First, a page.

Why did you go on your gap year? What's holding you back? Share your stories in the comments below!

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  • Valery Collins said

    MIne was a very late onset Gap Year. After years of struggling with an academic job I qualified as a solicitor which was tough going as I was still doing a full-time job while studying. i took a year off and worked as a tour leader on a freelance basis. That was 21 years ago and I am still leading groups on holidays all over the world. I have taken up photography and started writing about my experiences a few year ago. Now I have my own travel blog - http://experiencedtraveller.co.uk - and I am loving what I am doing. So step into the unknown and see where it takes you.

  • Ani said

    Well mine is a rather late gap year; I'm old enough to be the parents of many of those featured here! Better late than never I suppose! I was motivated to do it by several factors, among them quitting a job I really hated that took up all of my time and energy. I also had seen several friends die who were younger than I am now. My own father never got to "retire" and died in his 60's.

    I needed to get out there and explore and figure out where I wanted to live in the future(I also sold my home!) and what I wanted to do next for work and play. I needed to spend some of this time helping my young adult son who was on a relocation quest but mostly I would have time for me.

    I've been spending this time exploring a few places in the US so far as well as camping which I never had time to do while working. It's not exotic but it works for me. I'm also playing music again and have gone to a few music festivals.

    I'll be going overseas for the last 5 months of my "gap year", mostly pet sitting and volunteering(WWOOF etc) in a few countries.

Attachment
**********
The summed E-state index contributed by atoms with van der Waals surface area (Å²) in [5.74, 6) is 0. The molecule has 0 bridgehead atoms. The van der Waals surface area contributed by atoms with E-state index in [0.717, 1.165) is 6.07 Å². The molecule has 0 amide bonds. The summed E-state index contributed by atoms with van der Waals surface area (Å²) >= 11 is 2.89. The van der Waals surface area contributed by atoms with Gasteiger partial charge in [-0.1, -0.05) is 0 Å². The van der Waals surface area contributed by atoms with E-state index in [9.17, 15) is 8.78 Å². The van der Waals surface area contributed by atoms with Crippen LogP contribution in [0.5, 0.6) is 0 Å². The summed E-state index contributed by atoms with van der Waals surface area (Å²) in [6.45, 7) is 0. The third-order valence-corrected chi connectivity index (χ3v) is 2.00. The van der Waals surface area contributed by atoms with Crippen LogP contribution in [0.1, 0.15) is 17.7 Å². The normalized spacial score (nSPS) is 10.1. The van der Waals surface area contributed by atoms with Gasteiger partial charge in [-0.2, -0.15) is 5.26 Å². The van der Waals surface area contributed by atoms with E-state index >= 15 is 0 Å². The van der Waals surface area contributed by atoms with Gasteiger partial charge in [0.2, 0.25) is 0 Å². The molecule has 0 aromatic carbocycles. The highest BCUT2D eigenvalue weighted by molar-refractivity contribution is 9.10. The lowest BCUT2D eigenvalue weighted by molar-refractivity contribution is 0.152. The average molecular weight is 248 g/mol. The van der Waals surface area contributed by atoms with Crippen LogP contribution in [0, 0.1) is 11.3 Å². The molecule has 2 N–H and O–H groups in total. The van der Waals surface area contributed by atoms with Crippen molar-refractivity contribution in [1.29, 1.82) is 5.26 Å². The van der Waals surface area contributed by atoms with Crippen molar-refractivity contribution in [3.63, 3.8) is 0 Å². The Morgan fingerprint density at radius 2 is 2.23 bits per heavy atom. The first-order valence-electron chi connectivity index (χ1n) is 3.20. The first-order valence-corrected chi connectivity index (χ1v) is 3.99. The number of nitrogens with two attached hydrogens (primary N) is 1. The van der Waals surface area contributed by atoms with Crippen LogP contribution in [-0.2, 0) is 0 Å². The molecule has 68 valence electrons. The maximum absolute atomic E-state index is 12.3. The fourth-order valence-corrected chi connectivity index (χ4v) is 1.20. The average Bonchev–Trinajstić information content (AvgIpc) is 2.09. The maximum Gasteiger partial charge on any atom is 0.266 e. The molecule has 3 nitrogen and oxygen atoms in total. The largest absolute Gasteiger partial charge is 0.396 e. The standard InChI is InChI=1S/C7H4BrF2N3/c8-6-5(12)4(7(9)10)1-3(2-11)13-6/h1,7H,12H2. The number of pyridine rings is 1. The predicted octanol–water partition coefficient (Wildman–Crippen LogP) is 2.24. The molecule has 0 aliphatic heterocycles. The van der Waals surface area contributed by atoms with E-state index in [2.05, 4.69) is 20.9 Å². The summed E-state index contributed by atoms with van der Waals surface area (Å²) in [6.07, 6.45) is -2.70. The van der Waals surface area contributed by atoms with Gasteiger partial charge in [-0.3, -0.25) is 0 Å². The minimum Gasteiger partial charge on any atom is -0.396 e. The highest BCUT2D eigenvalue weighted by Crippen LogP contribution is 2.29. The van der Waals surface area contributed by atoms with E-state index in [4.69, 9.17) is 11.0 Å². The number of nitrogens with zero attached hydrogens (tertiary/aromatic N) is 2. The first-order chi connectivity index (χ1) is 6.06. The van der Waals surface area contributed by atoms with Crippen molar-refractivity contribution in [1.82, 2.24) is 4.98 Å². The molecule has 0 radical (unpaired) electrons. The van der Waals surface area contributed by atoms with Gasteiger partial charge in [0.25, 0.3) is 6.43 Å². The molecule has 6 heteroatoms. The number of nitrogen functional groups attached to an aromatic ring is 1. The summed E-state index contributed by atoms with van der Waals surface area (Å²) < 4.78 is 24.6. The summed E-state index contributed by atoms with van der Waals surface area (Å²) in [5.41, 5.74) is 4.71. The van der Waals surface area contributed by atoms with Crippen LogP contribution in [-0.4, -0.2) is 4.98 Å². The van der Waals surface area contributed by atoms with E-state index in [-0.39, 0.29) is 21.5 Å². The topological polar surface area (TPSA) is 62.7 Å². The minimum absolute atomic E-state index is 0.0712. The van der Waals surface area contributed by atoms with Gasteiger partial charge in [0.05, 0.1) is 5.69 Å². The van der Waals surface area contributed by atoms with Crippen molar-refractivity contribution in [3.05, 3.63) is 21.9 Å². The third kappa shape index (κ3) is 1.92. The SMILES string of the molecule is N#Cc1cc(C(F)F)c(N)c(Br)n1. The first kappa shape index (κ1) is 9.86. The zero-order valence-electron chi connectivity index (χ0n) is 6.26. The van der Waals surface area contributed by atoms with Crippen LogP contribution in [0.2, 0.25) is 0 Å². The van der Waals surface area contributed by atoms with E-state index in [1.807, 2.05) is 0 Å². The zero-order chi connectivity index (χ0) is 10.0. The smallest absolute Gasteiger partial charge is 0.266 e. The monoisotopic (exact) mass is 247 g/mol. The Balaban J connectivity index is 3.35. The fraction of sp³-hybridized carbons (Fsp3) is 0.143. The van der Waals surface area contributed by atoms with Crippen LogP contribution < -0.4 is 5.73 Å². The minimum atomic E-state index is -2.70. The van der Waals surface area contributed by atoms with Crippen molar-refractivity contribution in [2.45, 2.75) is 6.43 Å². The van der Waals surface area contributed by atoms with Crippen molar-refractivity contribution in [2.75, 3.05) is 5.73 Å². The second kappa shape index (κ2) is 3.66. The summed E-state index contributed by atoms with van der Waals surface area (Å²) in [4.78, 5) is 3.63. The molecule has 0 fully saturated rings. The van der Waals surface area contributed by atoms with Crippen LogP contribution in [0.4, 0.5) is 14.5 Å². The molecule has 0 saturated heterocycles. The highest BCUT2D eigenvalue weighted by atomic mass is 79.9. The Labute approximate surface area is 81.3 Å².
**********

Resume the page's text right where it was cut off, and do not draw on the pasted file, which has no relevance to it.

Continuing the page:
I'm having a really good time and am so much more relaxed and happier than when I was working a job that had taken over my life and living in a condo. I don't know what I'll be doing next when my "year" comes to an end next May but I'm hoping this break and exploration will have given me a better idea. I really hope that others in my demographic(late middle-age) decide to give it a try. Waiting til you can retire is the accepted plan by our society but I think it's foolhardy as you never know what shape you will be in by then nor how long you will live!

    I'm keeping my costs down by mostly ending up with free housing when I pet sit or volunteer or by camping. I'm staying occasionally in an AirBnB or motel when it makes sense to do so but those costs are well under what my living expenses were as a homeowner.

    I'm keeping a journal this year of my experiences and thoughts and will likely turn it into a book. If my journey motivates my peers to do this I will be pleased to have had a positive impact on others lives. And for those who are still young; get out there and explore the world. It gets so much harder to do this once you have kids, mortgages and all the rest.

  • Deb said

    I am taking a gap year in my 50's as the result of a corporate restructuring. Like younger gappers, I am using this time and travel to discern my next act. I kicked things off with a trip to Southern Africa, and have plans to volunteer in Morocco and then meet up with my husband to travel Southern Spain and Portugal. I have traveled whenever possible for most of my life, but this is the first time since beginning my professional career that I have taken an extended amount of time off to explore a completely new path.